New COVID-19 Cases Reported in Shanghai; More Than 20 Major Hospitals Shut

By Alex Wu
Alex Wu
Alex Wu
Alex Wu is a U.S.-based writer for The Epoch Times focusing on Chinese society, Chinese culture, human rights, and international relations.
November 28, 2021 Updated: November 28, 2021

A COVID-19 outbreak has reoccurred in Shanghai in recent days, with multiple confirmed local cases. From Nov. 25 to Nov. 26, more than 20 hospitals were shut down in the city, with many local hospitals also suspending emergency services.

Three of the four newly confirmed local cases in China reported on Nov. 25 were in Shanghai, and one was reported in the city of Dalian in Liaoning province. The three patients in Shanghai had all visited Suzhou in nearby Jiangsu province. Both the city of Hangzhou in Zhejiang province and the city of Xuzhou in Jiangsu have also reported new cases, all of whom had dinner with the confirmed patients in Shanghai.

Shanghai has tightened its pandemic control measures. On Nov. 26, more than 30 percent of flights at Shanghai Pudong International Airport and nearby Xuzhou Guanyin International Airport were canceled.

The Shanghai City Bus and Shanghai Long-Distance Passenger Terminal also have suspended many long-distance services to Jiangsu and Zhejiang, while interprovincial travel businesses have been told to halt their services.

Mainland Chinese media reported that from Nov. 25 to Nov. 26, nine major hospitals in Shanghai announced that they had received a notice from their managing governmental departments to assist in the investigation of the COVID-19 outbreak and to immediately suspend outpatient and emergency medical services. The hospitals include Ruijin Hospital, affiliated with Shanghai Jiaotong University School of Medicine; Zhongshan Hospital, affiliated with Fudan University; Minhang District Central Hospital; Tongji Hospital; Hongqiao District of Huashan Hospital; Putuo District People’s Hospital; Shanghai Ninth People’s Hospital, affiliated with Shanghai Jiaotong University School of Medicine; Xinhua Hospital; and Shanghai Dermatology Hospital.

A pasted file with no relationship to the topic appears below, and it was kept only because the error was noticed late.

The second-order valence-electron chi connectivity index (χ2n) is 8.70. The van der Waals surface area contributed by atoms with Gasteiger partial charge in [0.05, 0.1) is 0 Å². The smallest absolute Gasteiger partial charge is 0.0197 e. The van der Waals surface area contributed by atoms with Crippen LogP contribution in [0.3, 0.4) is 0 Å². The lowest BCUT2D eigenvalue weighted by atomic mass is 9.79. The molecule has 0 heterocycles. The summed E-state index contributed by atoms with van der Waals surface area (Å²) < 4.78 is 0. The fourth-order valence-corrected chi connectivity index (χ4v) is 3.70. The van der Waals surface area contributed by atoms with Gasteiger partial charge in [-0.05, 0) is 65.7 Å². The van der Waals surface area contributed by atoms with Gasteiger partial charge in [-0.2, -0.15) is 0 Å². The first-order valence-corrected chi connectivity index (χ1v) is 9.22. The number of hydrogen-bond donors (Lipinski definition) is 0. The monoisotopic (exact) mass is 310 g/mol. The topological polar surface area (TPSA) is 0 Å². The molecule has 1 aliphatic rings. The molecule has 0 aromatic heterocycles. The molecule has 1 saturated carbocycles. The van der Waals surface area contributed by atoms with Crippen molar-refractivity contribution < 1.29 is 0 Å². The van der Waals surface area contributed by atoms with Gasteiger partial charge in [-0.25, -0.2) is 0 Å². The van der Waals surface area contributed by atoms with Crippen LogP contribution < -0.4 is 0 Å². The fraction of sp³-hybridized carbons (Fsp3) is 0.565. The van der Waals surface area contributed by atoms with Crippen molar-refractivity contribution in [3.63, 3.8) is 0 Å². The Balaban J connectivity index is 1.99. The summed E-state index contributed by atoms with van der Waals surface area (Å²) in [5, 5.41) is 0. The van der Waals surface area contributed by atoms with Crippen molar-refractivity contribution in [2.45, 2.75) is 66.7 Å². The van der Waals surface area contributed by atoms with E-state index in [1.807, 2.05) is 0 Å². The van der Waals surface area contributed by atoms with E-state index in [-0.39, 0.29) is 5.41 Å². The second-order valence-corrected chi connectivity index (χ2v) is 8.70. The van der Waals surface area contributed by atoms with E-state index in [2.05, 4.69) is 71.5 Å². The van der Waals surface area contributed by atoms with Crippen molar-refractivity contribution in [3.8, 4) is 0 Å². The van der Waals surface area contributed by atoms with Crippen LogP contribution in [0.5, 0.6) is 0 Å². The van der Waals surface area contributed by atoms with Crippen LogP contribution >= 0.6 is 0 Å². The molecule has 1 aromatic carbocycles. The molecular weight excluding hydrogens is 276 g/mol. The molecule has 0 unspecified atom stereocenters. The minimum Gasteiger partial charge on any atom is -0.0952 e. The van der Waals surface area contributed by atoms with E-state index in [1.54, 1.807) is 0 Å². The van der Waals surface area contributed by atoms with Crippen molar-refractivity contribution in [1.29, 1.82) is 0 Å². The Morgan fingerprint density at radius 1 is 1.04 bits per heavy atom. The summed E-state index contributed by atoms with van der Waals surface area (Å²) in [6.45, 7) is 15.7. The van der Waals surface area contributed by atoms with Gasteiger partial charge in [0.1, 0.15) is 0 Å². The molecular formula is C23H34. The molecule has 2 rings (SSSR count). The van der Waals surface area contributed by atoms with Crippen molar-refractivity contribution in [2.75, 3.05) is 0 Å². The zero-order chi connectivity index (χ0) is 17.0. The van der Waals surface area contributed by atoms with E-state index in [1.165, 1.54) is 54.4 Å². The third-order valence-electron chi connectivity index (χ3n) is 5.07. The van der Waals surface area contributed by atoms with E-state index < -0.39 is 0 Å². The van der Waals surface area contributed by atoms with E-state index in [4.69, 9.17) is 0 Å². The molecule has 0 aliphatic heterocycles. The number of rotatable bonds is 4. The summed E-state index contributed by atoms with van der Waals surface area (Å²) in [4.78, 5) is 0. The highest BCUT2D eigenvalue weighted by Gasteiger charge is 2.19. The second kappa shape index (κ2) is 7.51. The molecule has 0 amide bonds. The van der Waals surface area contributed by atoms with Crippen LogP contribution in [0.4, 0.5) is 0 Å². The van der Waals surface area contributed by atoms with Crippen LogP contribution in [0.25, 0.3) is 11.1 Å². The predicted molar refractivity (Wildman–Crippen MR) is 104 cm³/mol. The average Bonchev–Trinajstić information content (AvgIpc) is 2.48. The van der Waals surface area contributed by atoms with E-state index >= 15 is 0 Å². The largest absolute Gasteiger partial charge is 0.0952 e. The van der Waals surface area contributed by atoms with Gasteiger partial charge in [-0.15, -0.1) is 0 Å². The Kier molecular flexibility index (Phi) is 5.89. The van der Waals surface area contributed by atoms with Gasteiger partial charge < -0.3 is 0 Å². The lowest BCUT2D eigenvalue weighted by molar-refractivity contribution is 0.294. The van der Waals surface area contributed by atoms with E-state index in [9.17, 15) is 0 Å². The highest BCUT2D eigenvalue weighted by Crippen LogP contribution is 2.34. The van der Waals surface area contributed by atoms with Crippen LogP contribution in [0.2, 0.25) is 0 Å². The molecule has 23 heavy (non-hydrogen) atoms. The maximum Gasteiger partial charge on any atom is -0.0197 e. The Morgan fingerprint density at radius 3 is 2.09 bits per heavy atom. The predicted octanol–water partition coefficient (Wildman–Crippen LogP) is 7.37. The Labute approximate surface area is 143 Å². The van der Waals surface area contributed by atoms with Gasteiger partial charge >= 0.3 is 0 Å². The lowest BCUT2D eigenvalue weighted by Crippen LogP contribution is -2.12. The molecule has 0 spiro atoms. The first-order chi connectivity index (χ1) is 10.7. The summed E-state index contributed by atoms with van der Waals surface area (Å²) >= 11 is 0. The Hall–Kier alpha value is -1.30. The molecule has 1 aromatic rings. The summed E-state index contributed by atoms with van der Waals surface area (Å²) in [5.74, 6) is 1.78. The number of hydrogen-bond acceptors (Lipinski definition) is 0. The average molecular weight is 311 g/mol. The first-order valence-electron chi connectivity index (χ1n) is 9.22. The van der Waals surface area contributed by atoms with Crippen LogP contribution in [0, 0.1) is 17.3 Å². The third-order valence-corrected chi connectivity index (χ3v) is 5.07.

The sudden shutdown of Shanghai’s major hospitals after only three new cases were confirmed by Chinese Communist Party (CCP) officials has raised suspicion. Netizens are asking why so many hospitals are closed.

“Where did the patient 1 in Shanghai go from Nov. 15 to Nov. 19? Why has it been covered up during this period?” one post reads.

“Nine hospitals are closed and patients who need emergency treatment have nowhere to go. The Shanghai medical system is nearly half paralyzed. There is no explanation,” another post reads.

“Then why do so many hospitals need to be shut down? The questions that the people really care about have not been answered!” another netizen wrote.

By the evening of Nov. 26, the CCP’s official media, the “People’s Daily,” reported that more than 20 hospitals had been shut in Shanghai.

In response to growing questions and speculation from the community, Lu Taohong, deputy director of the Shanghai Municipal Health Commission, said the three confirmed cases were neither medical staff nor hospital-related business personnel. He said one of them is a financial officer of a pharmaceutical company and has no direct business contact with the hospitals. He also said the three COVID-19 patients were on a trip to Suzhou, mainly to attend a lecture on ancient architecture. But among the dozen people who attended the dinner after the lecture, one was a doctor working in a hospital.

The statement from authorities hasn’t convinced netizens about the situation in Shanghai’s hospitals or how the outbreak started, with one person accusing the CCP of continuing to cover up what was happening with the outbreak.

“Their story is getting more and more unbelievable,” the netizen wrote.

Another netizen said of the situation in the CCP’s China, “You can’t believe what the so-called experts say at all. They never tell the truth.”

Alex Wu
Alex Wu is a U.S.-based writer for The Epoch Times focusing on Chinese society, Chinese culture, human rights, and international relations.